This spells trouble for human health. Even incremental warming increases exposure to health hazards including potentially deadly heatwaves, infectious diseases and diet-related health issues.
Let’s be clear. A 1.5℃ world will result in injury and death, particularly for people in Asia and Africa. Importantly, the people most at risk will be the least capable of protecting themselves: children, the elderly and those with existing health conditions.
While populations closer to the equator are more likely to experience heat-related harm, Australians are by no means immune.
And experts predict Darwin could experience an average 265 days a year above 35℃ in a 3℃ warmer world.
The risks to Australia of a 3℃ warmer world (Australian Academy of Science)
As in other parts of world, primarily high-risk populations in Australia will experience some of the worst impacts from a changing climate. In essence, climate change creates and maintains health inequities.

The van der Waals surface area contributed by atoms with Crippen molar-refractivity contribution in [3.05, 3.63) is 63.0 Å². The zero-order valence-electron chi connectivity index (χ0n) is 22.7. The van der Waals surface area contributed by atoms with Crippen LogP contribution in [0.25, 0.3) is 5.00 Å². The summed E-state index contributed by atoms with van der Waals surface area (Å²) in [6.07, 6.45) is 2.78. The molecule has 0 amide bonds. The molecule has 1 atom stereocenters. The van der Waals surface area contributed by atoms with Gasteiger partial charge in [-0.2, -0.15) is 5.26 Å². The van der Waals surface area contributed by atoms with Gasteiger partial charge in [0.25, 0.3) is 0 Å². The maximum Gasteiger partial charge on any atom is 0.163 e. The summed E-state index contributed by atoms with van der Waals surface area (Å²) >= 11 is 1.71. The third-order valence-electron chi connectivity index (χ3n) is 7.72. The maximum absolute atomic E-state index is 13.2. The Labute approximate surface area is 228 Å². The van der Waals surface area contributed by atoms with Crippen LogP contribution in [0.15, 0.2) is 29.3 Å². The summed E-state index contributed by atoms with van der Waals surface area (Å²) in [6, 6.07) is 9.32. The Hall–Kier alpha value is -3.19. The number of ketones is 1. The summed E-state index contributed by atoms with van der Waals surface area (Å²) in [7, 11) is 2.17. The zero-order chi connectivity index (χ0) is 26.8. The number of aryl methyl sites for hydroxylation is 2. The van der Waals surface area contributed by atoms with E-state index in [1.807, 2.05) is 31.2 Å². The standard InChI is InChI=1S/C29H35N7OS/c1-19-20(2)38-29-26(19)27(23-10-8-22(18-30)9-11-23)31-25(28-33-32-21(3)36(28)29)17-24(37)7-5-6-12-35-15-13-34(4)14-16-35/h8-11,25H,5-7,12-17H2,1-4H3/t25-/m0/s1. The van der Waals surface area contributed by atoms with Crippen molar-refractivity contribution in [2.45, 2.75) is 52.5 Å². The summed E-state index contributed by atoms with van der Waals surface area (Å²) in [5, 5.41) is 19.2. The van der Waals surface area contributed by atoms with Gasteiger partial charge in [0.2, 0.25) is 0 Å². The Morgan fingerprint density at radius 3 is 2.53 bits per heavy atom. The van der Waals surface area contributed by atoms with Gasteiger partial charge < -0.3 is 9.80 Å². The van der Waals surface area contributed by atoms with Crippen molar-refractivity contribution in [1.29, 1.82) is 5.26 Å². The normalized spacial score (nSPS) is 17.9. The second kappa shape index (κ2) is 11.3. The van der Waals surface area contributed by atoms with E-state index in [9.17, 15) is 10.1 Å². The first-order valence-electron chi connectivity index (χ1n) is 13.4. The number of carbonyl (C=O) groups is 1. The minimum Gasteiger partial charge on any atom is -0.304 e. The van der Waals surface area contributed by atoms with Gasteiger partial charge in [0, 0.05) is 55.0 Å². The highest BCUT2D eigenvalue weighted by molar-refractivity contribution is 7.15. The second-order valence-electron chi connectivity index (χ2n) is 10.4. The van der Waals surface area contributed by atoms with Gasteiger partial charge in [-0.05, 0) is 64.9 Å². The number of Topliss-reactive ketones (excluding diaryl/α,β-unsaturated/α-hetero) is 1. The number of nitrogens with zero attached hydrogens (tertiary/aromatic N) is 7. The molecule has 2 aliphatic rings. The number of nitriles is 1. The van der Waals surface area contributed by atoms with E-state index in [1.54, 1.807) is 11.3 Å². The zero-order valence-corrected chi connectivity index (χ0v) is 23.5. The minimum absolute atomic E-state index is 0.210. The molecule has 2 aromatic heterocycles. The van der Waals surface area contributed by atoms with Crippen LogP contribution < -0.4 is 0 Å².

To date, the Earth’s average surface temperature has warmed 1.2℃ above pre-industrial levels. We must enact ambitious climate policies now if we are to change our dangerous trajectory.
For too long, we have focused disproportionately on the economic costs of climate action for current – often wealthy – groups at the expense of considering the economic costs of inaction for all, including future generations.
Historically health has rarely been included in these economic assessments, much less ethical considerations. Emissions reduction policies need to consider health and equity issues, and in doing so can provide governments with a strategic rationale to act.
How can extreme heat harm health?
There are multiple ways in which climate change can harm human health. Extreme heat can have direct effects, such as dehydration and heat stroke. Groups most at risk include the elderly and those already unwell.
Extreme heat can also harm mental health, increasing rates of injury and death by aggravating existing mental illness. Beyond direct effects, heat can affect health by influencing, for example, agricultural productivity, water security and air quality.